Low-Income Baltimore School Choice Students Graduate Early, Attend College at Above Average Rates - EdChoice

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  • Apr 20 2015

Low-Income Baltimore School Choice Students Graduate Early, Attend College at Above Average Rates

INDIANAPOLIS (April 20, 2015) – A survey report released today finds recipients of a privately-financed Baltimore scholarship program for low-income families graduate high school early and go to four-year colleges at higher rates than local and national averages.

The Achievement Checkup, a Friedman Foundation for Educational Choice survey released today, tracks the long-term progress of students who utilized private school scholarships financed by the Children’s Scholarship Fund Baltimore in grades K–8. To date, few studies have examined the educational attainment of scholarship recipients beyond their K–12 careers.

Dr. Alex Schuh, the report’s author and independent education consultant, found 18 percent of the scholarship students graduated high school in three years compared to the only 2.9 percent of students across the national who are able to accomplish the same feat. Compared locally, 97 percent of the scholarship students graduated high school, while Baltimore County Public School students’ graduation rate is 34 to 64 percent.

After high school, 84 percent of the scholarship recipients enrolled in college – higher than the national average and the Baltimore average. Of the scholarship recipients, 98 percent of their parents wanted to see their children graduate from college.

“School choice programs are definitely producing highly-motivated students,” said Robert C. Enlow, President and CEO of the Friedman Foundation for Educational Choice. “This report shows 73 percent of scholarship students who went on to higher education attended four-year colleges rather than two-year colleges. That’s 20 percent more than Baltimore’s public school students.”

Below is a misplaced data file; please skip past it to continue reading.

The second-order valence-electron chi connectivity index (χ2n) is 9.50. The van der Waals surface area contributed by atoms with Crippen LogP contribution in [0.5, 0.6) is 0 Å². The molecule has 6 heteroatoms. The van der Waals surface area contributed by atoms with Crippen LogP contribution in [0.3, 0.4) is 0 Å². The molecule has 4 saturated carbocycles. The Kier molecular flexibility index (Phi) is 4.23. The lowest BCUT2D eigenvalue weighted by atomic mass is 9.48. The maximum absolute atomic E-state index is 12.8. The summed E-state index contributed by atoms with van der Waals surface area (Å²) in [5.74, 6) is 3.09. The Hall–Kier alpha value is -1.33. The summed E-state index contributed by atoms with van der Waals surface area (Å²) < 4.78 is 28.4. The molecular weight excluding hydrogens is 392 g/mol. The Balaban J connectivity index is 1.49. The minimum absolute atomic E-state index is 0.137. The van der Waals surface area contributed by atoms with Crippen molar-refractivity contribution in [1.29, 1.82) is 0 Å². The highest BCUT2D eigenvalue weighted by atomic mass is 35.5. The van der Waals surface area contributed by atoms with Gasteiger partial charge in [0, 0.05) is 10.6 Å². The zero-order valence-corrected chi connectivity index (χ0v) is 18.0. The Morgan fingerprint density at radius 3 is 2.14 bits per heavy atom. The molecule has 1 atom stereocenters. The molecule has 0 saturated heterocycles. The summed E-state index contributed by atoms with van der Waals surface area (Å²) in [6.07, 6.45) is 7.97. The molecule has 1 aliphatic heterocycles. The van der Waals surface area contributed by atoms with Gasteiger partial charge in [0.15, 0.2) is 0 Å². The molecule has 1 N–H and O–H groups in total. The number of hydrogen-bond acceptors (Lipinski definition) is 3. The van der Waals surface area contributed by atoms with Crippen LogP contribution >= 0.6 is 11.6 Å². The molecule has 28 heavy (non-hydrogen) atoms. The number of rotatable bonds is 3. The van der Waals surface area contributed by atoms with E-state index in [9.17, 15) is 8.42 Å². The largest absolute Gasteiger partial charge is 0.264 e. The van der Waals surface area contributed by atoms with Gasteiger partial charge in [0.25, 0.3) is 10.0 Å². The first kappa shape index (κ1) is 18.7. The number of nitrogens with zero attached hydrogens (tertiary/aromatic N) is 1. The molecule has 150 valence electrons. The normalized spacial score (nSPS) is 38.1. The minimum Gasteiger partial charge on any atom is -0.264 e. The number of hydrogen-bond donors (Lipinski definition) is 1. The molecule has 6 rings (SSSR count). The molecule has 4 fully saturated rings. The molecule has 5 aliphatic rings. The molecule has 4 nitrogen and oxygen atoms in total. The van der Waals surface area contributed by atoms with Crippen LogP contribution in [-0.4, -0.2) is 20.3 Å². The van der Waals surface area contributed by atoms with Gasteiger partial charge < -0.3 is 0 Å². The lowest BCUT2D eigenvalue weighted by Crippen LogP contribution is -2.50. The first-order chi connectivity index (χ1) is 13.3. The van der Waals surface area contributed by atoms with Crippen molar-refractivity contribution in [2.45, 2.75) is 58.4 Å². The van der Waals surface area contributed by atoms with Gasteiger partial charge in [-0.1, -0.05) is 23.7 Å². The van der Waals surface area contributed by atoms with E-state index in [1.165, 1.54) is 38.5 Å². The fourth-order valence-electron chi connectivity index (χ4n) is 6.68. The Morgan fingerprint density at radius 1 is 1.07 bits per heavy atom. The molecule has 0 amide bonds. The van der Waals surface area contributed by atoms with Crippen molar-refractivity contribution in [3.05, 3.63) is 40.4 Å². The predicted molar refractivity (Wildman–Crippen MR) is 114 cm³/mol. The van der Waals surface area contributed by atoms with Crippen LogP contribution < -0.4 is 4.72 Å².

The study found scholarship recipients’ parents were also highly motivated. Nearly all (98 percent) of them reported that going to college was important for their children.

“Many education experts have gone on record saying the lack of involvement of impoverished parents is at the root of the nation’s education woes,” Enlow said. “This study confirms that low-income families absolutely value education, so why have low expectations for those families? They certainly don’t have low expectations for their children.”

About The Achievement Checkup‘s Methodology

The Achievement Checkup: Tracking the Post-Elementary Outcomes of Baltimore Need-Based Scholarship Students relies on the survey responses of scholarship recipients and their parents in the Children’s Scholarship Fund Baltimore. It examines all students who received scholarships of up to $2,000 annually for at least two years and up to nine years and completed the eight grade between 2004 and 2010. It provides a qualitative analysis of the effects of receiving a scholarship to a private school in grades K–8 and its impact in later education years.

Baltimore students awarded Children’s Scholarship Fund scholarships in grades K–8 went on to attend a variety of high schools including local public high schools (16 percent), magnet schools (19 percent), religious private schools (59 percent), secular private schools (3 percent), and home schooling (2 percent).

For more information about the Baltimore survey, click here.

About the Friedman Foundation for Educational Choice

The Friedman Foundation for Educational Choice is a 501(c)(3) nonprofit and nonpartisan organization, solely dedicated to advancing Milton and Rose D. Friedman’s vision of school choice for all children. First established as the Milton and Rose D. Friedman Foundation in 1996, the Foundation promotes school choice as the most effective and equitable way to improve the quality of K–12 education, and outreach on the vital issues and implications related to school choice.

More information contact:
Susan L. Meyers
National Media Relations Director
Friedman Foundation for Educational Choice
susan@edchoice.org 404-518-2271 (cell)
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